Given the recent activity by the Commissioner to exercise her powers under the Competition Act to crack down on misleading advertising, and further, given the steep penalties that can be imposed under the Act on companies found to have engaged in deceptive marketing ($10 million initially for a corporation and $15 million for repeat offenders), companies should take the time to carefully review their advertising and disclaimers prior to going to print, in order to ensure representations made to the public do not run afoul of the Act.

If you have any questions about the misleading advertising or other provisions of the Competition Act, I invite you to contact me or any other member of our Competition & Foreign Investment Group.

Bell Canada to pay $10-million penalty for misleading advertising

Ashley Weber and Jennifer Rad -

On June 28, 2011, Bell Canada entered into a Consent Agreement with the Commissioner of Competition that will require Bell to pay a $10-million administrative monetary penalty for making false or misleading representations in its advertising regarding the prices consumers are required to pay for its Home Phone, Internet, Television, and Wireless services. 

Upon completion of its investigation, the Competition Bureau concluded that Bell has, since December 2007, advertised monthly prices which were lower than the actual price it charges consumers for its services. Section 74.01 of the Competition Act prohibits any representation to the public, for the purposes of promoting a product, that is false or misleading in a material respect, and takes into account both the general impression conveyed by a representation as well as its literal meaning.

The Competition Bureau argued that, in order to identify any additional fees (e.g., TouchTone, modem rental and digital television services) applicable to an advertised price, consumers were redirected to other sources, including disclaimers on Bell’s website. The Commissioner found that the representations in Bell’s fine-print disclaimers included additional mandatory fees that were omitted from the advertised prices, and, as such, created a false general impression to consumers regarding the price at which they were able to purchase services.

In the Consent Agreement, Bell Canada has agreed to:

  • Pay a $10-million administrative monetary penalty, as well as cost and disbursements to the Competition Bureau related to their investigation;
  • Take immediate steps to cease any false or misleading representations regarding its services which are currently being published, disseminated or communicated to the public;
  • Not make false or misleading representations in the future in respect of the prices of its services;
  • Not make any new representations that convey a general impression which is contradicted by an accompanying disclaimer.

“Bell has agreed to resolve the issue with a consent agreement and move forward rather than going through a lengthy and costly legal challenge,” said Bell spokesperson Jacqueline Michelis, as quoted in the June 30, 2011 issue of the The Wire Report. As Bell agreed to a Consent Agreement, limited information will be made publicly available regarding the Bureau’s investigation. However, the fact that the Bureau sought the maximum AMP under the civil reviewable matter provisions for misleading advertising, $10 million for a company’s first offence, is a clear indication that the Bureau wants to send a message to advertisers at large. Going forward, to avoid running into similar problems with the Bureau, companies may wish to consider moving to “all-in” pricing in their advertisements that include all applicable fees and charges in the advertised price, and should also be cautious in relying on fine-print disclaimers to clarify material limitations in the offers they make to consumers.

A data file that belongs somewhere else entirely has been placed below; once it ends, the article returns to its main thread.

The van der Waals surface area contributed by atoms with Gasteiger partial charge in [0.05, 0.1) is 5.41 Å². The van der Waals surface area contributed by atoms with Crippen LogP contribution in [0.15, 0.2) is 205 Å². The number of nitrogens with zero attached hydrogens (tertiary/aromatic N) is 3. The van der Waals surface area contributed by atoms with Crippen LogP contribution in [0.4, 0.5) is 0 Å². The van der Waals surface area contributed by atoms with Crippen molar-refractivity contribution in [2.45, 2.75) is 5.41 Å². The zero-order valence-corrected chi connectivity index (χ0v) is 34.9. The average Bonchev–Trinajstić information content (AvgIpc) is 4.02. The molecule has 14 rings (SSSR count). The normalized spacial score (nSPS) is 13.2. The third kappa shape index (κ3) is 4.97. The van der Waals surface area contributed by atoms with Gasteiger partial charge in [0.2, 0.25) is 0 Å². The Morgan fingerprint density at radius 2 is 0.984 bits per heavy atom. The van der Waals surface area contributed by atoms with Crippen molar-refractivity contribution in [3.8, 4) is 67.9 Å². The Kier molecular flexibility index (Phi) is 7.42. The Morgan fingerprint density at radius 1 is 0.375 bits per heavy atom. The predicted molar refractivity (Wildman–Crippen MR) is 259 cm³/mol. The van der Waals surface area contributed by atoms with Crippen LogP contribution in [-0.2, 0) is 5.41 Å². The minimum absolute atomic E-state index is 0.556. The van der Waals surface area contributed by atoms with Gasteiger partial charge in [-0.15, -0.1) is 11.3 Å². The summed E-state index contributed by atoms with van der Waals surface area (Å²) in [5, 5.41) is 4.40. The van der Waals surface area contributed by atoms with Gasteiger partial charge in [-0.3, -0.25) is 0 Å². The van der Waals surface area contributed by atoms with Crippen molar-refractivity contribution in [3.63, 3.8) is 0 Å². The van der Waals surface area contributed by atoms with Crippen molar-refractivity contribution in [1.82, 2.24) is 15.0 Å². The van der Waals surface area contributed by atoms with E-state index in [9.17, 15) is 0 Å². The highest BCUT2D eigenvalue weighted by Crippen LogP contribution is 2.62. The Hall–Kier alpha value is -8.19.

Canada's Merger Control and Foreign Investment Regimes - selected recent developments

Shawn C.D. Neylan and Michael Kilby -

In March 2009, significant amendments to Canada’s Competition Act and Investment Canada Act were passed, with important implications for the regulatory review of mergers and acquisitions. 

Merger Control – Competition Act

Following the amendments of March 2009, Canada now has a “two-stage” merger review process. The merits and demerits of this new regime were never thoroughly debated among competition law practitioners or in Parliament, because the amendments were included in a budget implementation bill drafted in response to the global economic crisis of 2008. The bill moved through the legislative process in a matter of weeks, with the clear focus of parliamentary debate being on economic stimulus measures, rather than amendments to the Competition Act and other statutes. In any event, the new merger review process shares many similarities with the US process under the Hart-Scott-Rodino Act1. More particularly, the submission of the required notification filings by the purchaser and the target company triggers a 30 calendar day waiting period during which the transaction may not proceed, unless the Commissioner of Competition (the Commissioner) issues a positive clearance for the transaction and/or terminates the waiting period. If the 30 calendar day waiting period expires without the issuance by the Commissioner of a supplementary information request (a SIR), then there is no legal impediment to the parties closing the transaction. However, if the Commissioner issues a SIR within the 30 calendar day waiting period, the transaction may not close until 30 days after the parties have complied with the SIR, unless the Commissioner issues a positive clearance for the transaction and/or terminates the waiting period.